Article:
IPMS Vancouver Fall Show

The local chapter of the International Plastic Modelers Society held their big show on Thanksgiving Saturday, as they apparently have every year. I had never been to one of their events before, and finding myself in the unusual possession of not only a couple of hours of free time but also the knowledge that the show was happening, I begged off to go see what I could learn.

As expected, there was a great deal of talent on display. I especially liked some of the subtle weathering on the aircraft, as well as the nicely rendered muck and wear applied to the armour models.

My chief learnings we’re about aerials. A couple of WWII bombers had astonishingly fine wires strung from the fuselage to the elevators. This, according to some knowledgeable-looking guys in blue shirts and “judge” name tags, was likely stretched sprue. If it is, it was clearly stretched by an angel or some other otherworldly creature. There is much more I can learn about this technique.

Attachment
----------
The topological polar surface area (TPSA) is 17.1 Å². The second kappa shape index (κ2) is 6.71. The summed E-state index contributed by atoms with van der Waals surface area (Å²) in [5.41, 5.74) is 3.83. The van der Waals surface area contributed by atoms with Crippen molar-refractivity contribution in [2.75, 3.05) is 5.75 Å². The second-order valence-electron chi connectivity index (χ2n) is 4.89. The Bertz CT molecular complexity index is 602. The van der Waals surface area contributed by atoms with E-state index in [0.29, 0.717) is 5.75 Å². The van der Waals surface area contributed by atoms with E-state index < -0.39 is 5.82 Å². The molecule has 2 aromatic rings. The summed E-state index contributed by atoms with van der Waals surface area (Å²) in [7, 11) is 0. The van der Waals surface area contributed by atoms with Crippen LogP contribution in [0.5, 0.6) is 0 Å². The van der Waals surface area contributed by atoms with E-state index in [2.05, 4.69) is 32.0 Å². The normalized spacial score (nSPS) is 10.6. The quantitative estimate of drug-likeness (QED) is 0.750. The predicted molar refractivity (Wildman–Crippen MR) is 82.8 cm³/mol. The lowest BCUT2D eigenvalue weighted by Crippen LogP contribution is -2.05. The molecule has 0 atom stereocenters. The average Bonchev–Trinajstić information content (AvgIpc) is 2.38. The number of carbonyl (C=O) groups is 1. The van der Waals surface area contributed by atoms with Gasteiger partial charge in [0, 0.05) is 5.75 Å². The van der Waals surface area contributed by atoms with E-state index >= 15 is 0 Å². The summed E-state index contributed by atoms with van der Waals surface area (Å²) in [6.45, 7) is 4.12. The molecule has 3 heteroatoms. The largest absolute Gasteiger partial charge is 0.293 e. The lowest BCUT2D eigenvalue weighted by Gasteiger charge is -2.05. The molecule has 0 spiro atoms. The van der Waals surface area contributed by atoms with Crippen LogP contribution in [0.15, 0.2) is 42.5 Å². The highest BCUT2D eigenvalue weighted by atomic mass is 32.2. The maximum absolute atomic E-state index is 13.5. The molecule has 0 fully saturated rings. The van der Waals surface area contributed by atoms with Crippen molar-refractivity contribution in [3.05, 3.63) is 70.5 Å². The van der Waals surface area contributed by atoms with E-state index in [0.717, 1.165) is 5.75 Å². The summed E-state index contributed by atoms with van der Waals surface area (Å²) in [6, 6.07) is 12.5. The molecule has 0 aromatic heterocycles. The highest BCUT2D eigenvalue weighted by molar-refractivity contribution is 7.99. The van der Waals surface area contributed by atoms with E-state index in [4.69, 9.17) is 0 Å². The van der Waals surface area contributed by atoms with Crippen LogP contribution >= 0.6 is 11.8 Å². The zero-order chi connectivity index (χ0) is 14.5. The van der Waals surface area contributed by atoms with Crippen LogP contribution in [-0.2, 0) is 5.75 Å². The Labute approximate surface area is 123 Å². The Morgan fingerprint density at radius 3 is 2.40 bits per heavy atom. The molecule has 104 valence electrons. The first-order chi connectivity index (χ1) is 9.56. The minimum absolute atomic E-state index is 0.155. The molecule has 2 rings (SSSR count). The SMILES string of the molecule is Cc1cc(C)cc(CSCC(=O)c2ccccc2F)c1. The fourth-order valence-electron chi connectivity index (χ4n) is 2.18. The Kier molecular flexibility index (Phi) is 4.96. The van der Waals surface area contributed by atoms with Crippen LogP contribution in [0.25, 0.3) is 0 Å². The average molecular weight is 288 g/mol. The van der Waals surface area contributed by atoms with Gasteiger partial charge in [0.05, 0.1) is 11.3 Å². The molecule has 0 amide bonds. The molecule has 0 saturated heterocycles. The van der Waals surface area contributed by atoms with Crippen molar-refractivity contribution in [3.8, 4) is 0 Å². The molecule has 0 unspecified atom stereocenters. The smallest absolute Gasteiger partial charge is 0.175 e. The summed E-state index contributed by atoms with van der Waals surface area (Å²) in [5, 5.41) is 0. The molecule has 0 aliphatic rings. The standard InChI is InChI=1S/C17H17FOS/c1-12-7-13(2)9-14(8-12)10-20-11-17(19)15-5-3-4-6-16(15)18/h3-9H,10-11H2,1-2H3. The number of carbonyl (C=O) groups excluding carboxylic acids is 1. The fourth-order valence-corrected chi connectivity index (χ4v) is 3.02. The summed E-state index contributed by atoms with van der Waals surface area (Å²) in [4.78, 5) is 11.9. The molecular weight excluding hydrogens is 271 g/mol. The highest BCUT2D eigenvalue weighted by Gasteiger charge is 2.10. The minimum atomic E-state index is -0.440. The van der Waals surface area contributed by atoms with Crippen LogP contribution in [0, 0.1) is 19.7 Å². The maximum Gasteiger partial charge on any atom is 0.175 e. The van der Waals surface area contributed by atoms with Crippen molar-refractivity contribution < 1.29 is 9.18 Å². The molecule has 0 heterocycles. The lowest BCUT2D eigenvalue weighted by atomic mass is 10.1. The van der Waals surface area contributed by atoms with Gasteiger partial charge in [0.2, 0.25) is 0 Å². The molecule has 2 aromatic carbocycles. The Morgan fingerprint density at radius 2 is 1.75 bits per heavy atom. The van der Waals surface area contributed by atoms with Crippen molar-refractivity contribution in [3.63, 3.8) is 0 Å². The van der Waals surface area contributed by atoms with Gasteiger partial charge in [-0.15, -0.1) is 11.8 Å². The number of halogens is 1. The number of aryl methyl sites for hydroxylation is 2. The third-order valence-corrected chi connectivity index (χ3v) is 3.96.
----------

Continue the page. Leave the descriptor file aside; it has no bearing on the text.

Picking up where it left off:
The other aerials were on modern armoured vehicles. They were also incredibly long and fine, but sticking straight up. Virtually any wire I can think of would be bent and linked before I finished the model, if not by the time I transported it to the Bonsor Recreation Complex. Some other helpful blue-shirted chaps suggested that it was indeed likely wire, but a few of the models used carbon fibre. I’ll just stow that idea for another day.

My favourite newly acquired thought from the day is a new condition. SABLE. Both plastic modellers and railway modellers are extremely susceptible. Stuff Acquired Beyond Life Expectancy.

 

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